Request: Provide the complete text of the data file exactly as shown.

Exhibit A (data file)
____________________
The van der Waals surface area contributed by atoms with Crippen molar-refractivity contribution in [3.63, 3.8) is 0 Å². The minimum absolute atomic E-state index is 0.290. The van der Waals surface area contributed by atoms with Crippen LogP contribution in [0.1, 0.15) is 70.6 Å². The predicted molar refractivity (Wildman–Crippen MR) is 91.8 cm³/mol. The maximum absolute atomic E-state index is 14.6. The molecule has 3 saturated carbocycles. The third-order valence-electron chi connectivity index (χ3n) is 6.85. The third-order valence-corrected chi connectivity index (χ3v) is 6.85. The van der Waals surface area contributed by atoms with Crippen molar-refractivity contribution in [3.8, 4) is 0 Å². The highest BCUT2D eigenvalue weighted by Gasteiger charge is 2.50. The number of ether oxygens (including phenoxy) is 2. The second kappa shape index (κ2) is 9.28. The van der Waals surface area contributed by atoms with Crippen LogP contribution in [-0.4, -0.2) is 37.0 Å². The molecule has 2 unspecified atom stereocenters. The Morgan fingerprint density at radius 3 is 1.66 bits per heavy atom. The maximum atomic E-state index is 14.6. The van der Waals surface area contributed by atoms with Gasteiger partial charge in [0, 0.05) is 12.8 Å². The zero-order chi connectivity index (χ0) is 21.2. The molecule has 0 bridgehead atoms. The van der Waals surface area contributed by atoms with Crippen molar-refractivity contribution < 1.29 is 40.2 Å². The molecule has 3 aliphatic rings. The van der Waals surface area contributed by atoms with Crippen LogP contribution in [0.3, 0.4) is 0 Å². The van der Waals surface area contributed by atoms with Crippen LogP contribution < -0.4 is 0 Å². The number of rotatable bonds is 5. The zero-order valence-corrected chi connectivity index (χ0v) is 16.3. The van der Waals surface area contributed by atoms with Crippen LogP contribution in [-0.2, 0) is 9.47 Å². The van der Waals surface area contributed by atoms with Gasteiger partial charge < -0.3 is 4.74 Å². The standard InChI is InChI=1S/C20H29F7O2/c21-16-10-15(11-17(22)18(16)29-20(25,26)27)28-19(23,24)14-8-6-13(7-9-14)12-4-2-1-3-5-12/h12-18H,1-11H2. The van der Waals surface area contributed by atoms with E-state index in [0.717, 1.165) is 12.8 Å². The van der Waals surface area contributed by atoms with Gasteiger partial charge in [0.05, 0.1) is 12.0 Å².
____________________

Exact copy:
The van der Waals surface area contributed by atoms with Crippen molar-refractivity contribution in [3.63, 3.8) is 0 Å². The minimum absolute atomic E-state index is 0.290. The van der Waals surface area contributed by atoms with Crippen LogP contribution in [0.1, 0.15) is 70.6 Å². The predicted molar refractivity (Wildman–Crippen MR) is 91.8 cm³/mol. The maximum absolute atomic E-state index is 14.6. The molecule has 3 saturated carbocycles. The third-order valence-electron chi connectivity index (χ3n) is 6.85. The third-order valence-corrected chi connectivity index (χ3v) is 6.85. The van der Waals surface area contributed by atoms with Crippen molar-refractivity contribution in [3.8, 4) is 0 Å². The highest BCUT2D eigenvalue weighted by Gasteiger charge is 2.50. The number of ether oxygens (including phenoxy) is 2. The second kappa shape index (κ2) is 9.28. The van der Waals surface area contributed by atoms with Crippen LogP contribution in [-0.4, -0.2) is 37.0 Å². The molecule has 2 unspecified atom stereocenters. The Morgan fingerprint density at radius 3 is 1.66 bits per heavy atom. The maximum atomic E-state index is 14.6. The van der Waals surface area contributed by atoms with Gasteiger partial charge in [0, 0.05) is 12.8 Å². The zero-order chi connectivity index (χ0) is 21.2. The molecule has 0 bridgehead atoms. The van der Waals surface area contributed by atoms with Crippen molar-refractivity contribution < 1.29 is 40.2 Å². The molecule has 3 aliphatic rings. The van der Waals surface area contributed by atoms with Crippen LogP contribution in [0.3, 0.4) is 0 Å². The van der Waals surface area contributed by atoms with Crippen LogP contribution < -0.4 is 0 Å². The number of rotatable bonds is 5. The zero-order valence-corrected chi connectivity index (χ0v) is 16.3. The van der Waals surface area contributed by atoms with Crippen LogP contribution in [-0.2, 0) is 9.47 Å². The van der Waals surface area contributed by atoms with Gasteiger partial charge < -0.3 is 4.74 Å². The standard InChI is InChI=1S/C20H29F7O2/c21-16-10-15(11-17(22)18(16)29-20(25,26)27)28-19(23,24)14-8-6-13(7-9-14)12-4-2-1-3-5-12/h12-18H,1-11H2. The van der Waals surface area contributed by atoms with E-state index in [0.717, 1.165) is 12.8 Å². The van der Waals surface area contributed by atoms with Gasteiger partial charge in [0.05, 0.1) is 12.0 Å².